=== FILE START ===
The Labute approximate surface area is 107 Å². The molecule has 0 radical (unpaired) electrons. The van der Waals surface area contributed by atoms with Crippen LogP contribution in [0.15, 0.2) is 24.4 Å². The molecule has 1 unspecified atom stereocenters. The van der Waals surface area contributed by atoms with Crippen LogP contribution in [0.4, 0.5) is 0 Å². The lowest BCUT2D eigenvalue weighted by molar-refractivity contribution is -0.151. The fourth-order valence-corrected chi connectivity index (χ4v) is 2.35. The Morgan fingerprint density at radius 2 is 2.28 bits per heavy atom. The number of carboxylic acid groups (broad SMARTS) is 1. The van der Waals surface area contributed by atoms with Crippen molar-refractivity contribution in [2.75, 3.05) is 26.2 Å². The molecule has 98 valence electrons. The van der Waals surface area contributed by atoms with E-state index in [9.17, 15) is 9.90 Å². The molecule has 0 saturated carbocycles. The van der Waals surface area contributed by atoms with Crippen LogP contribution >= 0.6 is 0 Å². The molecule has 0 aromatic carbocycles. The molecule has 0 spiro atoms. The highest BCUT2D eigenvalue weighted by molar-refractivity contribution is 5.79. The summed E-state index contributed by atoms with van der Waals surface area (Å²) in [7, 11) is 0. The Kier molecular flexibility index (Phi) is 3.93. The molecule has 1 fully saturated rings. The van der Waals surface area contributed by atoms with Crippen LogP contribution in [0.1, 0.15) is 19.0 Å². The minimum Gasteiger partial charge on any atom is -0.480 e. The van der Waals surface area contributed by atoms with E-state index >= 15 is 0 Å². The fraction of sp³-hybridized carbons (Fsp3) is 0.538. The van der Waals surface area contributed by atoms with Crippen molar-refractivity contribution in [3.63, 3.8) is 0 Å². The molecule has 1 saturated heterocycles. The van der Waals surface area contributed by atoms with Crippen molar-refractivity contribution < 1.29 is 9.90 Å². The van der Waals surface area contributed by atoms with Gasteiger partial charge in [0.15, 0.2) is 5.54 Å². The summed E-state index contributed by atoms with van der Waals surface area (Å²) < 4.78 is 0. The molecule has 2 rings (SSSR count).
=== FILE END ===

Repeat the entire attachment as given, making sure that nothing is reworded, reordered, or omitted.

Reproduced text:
The Labute approximate surface area is 107 Å². The molecule has 0 radical (unpaired) electrons. The van der Waals surface area contributed by atoms with Crippen LogP contribution in [0.15, 0.2) is 24.4 Å². The molecule has 1 unspecified atom stereocenters. The van der Waals surface area contributed by atoms with Crippen LogP contribution in [0.4, 0.5) is 0 Å². The lowest BCUT2D eigenvalue weighted by molar-refractivity contribution is -0.151. The fourth-order valence-corrected chi connectivity index (χ4v) is 2.35. The Morgan fingerprint density at radius 2 is 2.28 bits per heavy atom. The number of carboxylic acid groups (broad SMARTS) is 1. The van der Waals surface area contributed by atoms with Crippen molar-refractivity contribution in [2.75, 3.05) is 26.2 Å². The molecule has 98 valence electrons. The van der Waals surface area contributed by atoms with E-state index in [9.17, 15) is 9.90 Å². The molecule has 0 saturated carbocycles. The van der Waals surface area contributed by atoms with Crippen LogP contribution >= 0.6 is 0 Å². The molecule has 0 aromatic carbocycles. The molecule has 0 spiro atoms. The highest BCUT2D eigenvalue weighted by molar-refractivity contribution is 5.79. The summed E-state index contributed by atoms with van der Waals surface area (Å²) in [7, 11) is 0. The Kier molecular flexibility index (Phi) is 3.93. The molecule has 1 fully saturated rings. The van der Waals surface area contributed by atoms with Crippen LogP contribution in [0.1, 0.15) is 19.0 Å². The minimum Gasteiger partial charge on any atom is -0.480 e. The van der Waals surface area contributed by atoms with E-state index >= 15 is 0 Å². The fraction of sp³-hybridized carbons (Fsp3) is 0.538. The van der Waals surface area contributed by atoms with Crippen molar-refractivity contribution in [3.63, 3.8) is 0 Å². The molecule has 1 saturated heterocycles. The van der Waals surface area contributed by atoms with Crippen molar-refractivity contribution < 1.29 is 9.90 Å². The van der Waals surface area contributed by atoms with Gasteiger partial charge in [0.15, 0.2) is 5.54 Å². The summed E-state index contributed by atoms with van der Waals surface area (Å²) < 4.78 is 0. The molecule has 2 rings (SSSR count).